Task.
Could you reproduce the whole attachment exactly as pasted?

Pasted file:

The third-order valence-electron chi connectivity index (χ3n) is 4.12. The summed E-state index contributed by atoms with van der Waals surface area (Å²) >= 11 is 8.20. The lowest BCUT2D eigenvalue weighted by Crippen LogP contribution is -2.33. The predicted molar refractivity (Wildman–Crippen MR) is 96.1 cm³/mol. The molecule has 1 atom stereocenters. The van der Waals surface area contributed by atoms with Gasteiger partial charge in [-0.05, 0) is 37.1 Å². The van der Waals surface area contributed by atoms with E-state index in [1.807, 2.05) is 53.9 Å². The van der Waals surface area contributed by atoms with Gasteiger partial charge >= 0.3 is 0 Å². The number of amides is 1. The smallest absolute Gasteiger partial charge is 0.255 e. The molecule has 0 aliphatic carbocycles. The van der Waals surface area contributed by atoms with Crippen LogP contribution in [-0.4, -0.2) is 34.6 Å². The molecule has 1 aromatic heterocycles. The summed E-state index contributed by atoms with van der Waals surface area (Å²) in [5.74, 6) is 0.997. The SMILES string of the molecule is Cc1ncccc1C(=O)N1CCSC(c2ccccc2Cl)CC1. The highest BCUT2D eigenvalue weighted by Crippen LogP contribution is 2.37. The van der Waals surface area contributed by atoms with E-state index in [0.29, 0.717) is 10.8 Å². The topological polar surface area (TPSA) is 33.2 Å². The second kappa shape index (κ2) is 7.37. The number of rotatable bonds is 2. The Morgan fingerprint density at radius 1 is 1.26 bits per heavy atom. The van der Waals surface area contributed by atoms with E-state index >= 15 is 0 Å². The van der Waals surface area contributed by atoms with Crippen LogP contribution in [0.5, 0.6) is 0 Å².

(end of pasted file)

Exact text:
The third-order valence-electron chi connectivity index (χ3n) is 4.12. The summed E-state index contributed by atoms with van der Waals surface area (Å²) >= 11 is 8.20. The lowest BCUT2D eigenvalue weighted by Crippen LogP contribution is -2.33. The predicted molar refractivity (Wildman–Crippen MR) is 96.1 cm³/mol. The molecule has 1 atom stereocenters. The van der Waals surface area contributed by atoms with Gasteiger partial charge in [-0.05, 0) is 37.1 Å². The van der Waals surface area contributed by atoms with E-state index in [1.807, 2.05) is 53.9 Å². The van der Waals surface area contributed by atoms with Gasteiger partial charge >= 0.3 is 0 Å². The number of amides is 1. The smallest absolute Gasteiger partial charge is 0.255 e. The molecule has 0 aliphatic carbocycles. The van der Waals surface area contributed by atoms with Crippen LogP contribution in [-0.4, -0.2) is 34.6 Å². The molecule has 1 aromatic heterocycles. The summed E-state index contributed by atoms with van der Waals surface area (Å²) in [5.74, 6) is 0.997. The SMILES string of the molecule is Cc1ncccc1C(=O)N1CCSC(c2ccccc2Cl)CC1. The highest BCUT2D eigenvalue weighted by Crippen LogP contribution is 2.37. The van der Waals surface area contributed by atoms with E-state index in [0.29, 0.717) is 10.8 Å². The topological polar surface area (TPSA) is 33.2 Å². The second kappa shape index (κ2) is 7.37. The number of rotatable bonds is 2. The Morgan fingerprint density at radius 1 is 1.26 bits per heavy atom. The van der Waals surface area contributed by atoms with E-state index >= 15 is 0 Å². The van der Waals surface area contributed by atoms with Crippen LogP contribution in [0.5, 0.6) is 0 Å².